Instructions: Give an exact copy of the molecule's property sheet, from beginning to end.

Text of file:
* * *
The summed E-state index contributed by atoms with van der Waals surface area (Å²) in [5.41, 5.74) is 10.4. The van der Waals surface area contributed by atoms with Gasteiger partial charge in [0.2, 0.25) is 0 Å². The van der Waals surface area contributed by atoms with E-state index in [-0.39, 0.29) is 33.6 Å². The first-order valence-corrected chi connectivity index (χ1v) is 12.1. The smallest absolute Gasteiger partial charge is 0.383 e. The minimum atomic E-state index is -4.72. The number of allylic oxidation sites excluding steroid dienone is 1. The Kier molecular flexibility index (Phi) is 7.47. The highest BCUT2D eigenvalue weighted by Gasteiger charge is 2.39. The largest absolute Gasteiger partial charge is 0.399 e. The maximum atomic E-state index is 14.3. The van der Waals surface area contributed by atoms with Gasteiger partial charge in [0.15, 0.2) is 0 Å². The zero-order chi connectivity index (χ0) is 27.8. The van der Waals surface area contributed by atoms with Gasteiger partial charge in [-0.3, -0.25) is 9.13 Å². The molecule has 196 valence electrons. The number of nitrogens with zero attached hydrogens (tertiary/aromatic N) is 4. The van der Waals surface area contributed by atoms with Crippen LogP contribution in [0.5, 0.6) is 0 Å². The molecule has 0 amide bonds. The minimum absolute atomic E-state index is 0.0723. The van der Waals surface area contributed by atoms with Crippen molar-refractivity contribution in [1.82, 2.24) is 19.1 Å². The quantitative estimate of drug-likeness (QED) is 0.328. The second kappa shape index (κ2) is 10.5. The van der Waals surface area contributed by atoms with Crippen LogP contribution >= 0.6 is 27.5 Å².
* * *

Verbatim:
The summed E-state index contributed by atoms with van der Waals surface area (Å²) in [5.41, 5.74) is 10.4. The van der Waals surface area contributed by atoms with Gasteiger partial charge in [0.2, 0.25) is 0 Å². The van der Waals surface area contributed by atoms with E-state index in [-0.39, 0.29) is 33.6 Å². The first-order valence-corrected chi connectivity index (χ1v) is 12.1. The smallest absolute Gasteiger partial charge is 0.383 e. The minimum atomic E-state index is -4.72. The number of allylic oxidation sites excluding steroid dienone is 1. The Kier molecular flexibility index (Phi) is 7.47. The highest BCUT2D eigenvalue weighted by Gasteiger charge is 2.39. The largest absolute Gasteiger partial charge is 0.399 e. The maximum atomic E-state index is 14.3. The van der Waals surface area contributed by atoms with Gasteiger partial charge in [0.15, 0.2) is 0 Å². The zero-order chi connectivity index (χ0) is 27.8. The van der Waals surface area contributed by atoms with Gasteiger partial charge in [-0.3, -0.25) is 9.13 Å². The molecule has 196 valence electrons. The number of nitrogens with zero attached hydrogens (tertiary/aromatic N) is 4. The van der Waals surface area contributed by atoms with Crippen LogP contribution in [0.5, 0.6) is 0 Å². The molecule has 0 amide bonds. The minimum absolute atomic E-state index is 0.0723. The van der Waals surface area contributed by atoms with Crippen molar-refractivity contribution in [1.82, 2.24) is 19.1 Å². The quantitative estimate of drug-likeness (QED) is 0.328. The second kappa shape index (κ2) is 10.5. The van der Waals surface area contributed by atoms with Crippen LogP contribution >= 0.6 is 27.5 Å².